For the week ending 3 December 2022 / 9 Kislev 5783

Perek Shira: The Song of the Starling

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by Rabbi Shmuel Kraines

The Starling says, “Their progeny became known amongst the nations and their descendants within the peoples. All those that see them recognize that they are the progeny blessed by Hashem.” (Yeshayahu 61:9)

Starlings are very common worldwide and individual flocks can number over one million. The flapping of their wings can be heard hundreds of meters away.

Starlings are known to mingle with the non-Kosher raven. Halachically, mingling of species is an indication of their relationship, but only if they are alike. That is, if two alike species mingle, and one is known to be non-Kosher, we classify the other is non-Kosher as well. Starlings, however, have distinguishable appearances and behaviors, and are therefore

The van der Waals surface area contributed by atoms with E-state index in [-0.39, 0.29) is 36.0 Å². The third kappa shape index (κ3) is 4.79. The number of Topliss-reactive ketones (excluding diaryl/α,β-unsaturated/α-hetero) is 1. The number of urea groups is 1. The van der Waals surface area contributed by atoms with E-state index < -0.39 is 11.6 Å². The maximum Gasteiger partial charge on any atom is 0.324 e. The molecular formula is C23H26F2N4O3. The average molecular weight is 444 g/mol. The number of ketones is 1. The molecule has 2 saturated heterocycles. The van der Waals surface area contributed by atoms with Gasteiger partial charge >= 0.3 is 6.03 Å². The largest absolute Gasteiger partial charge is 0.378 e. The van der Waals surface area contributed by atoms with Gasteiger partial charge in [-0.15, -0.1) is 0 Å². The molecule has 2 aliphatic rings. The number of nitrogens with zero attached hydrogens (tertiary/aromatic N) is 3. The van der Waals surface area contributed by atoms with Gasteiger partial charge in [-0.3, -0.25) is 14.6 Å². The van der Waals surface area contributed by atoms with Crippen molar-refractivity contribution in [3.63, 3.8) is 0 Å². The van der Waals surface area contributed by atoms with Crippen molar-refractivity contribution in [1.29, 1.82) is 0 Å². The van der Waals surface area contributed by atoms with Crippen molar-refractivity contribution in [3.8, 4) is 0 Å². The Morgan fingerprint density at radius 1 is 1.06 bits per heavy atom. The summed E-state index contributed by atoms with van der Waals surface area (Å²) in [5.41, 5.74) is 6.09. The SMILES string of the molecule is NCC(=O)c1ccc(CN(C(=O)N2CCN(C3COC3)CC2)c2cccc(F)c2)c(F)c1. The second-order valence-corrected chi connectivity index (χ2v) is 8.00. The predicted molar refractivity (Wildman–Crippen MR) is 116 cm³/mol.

Thus, the starling sings of the Jewish people, who have been forced to mingle amongst the nation throughout their exile but who have remained distinct — and therefore pure. With sideburns, circumcision, tzitzit, tefillin, mezuzahs and a code of conduct that refuses to bend to immoral winds of the secular society, we stand proudly as a nation within nations. The starling’s verse describes us being “known,” that is, distinct, despite our being “amongst the nations.” It is due to our clinging to our traditions that we remain “a progeny blessed by Hashem.”

That which we have stated that the starling is Kosher is in accordance with one opinion in the Gemara, which does not necessarily reflect the Halachah.Kosher.*

  • Sources: Bereishis Rabbah 65:3; Chullin 65a; Kenaf Renanim; Beis Elokim; see also Yaavetz and Kol Rinah. Wikipedia.

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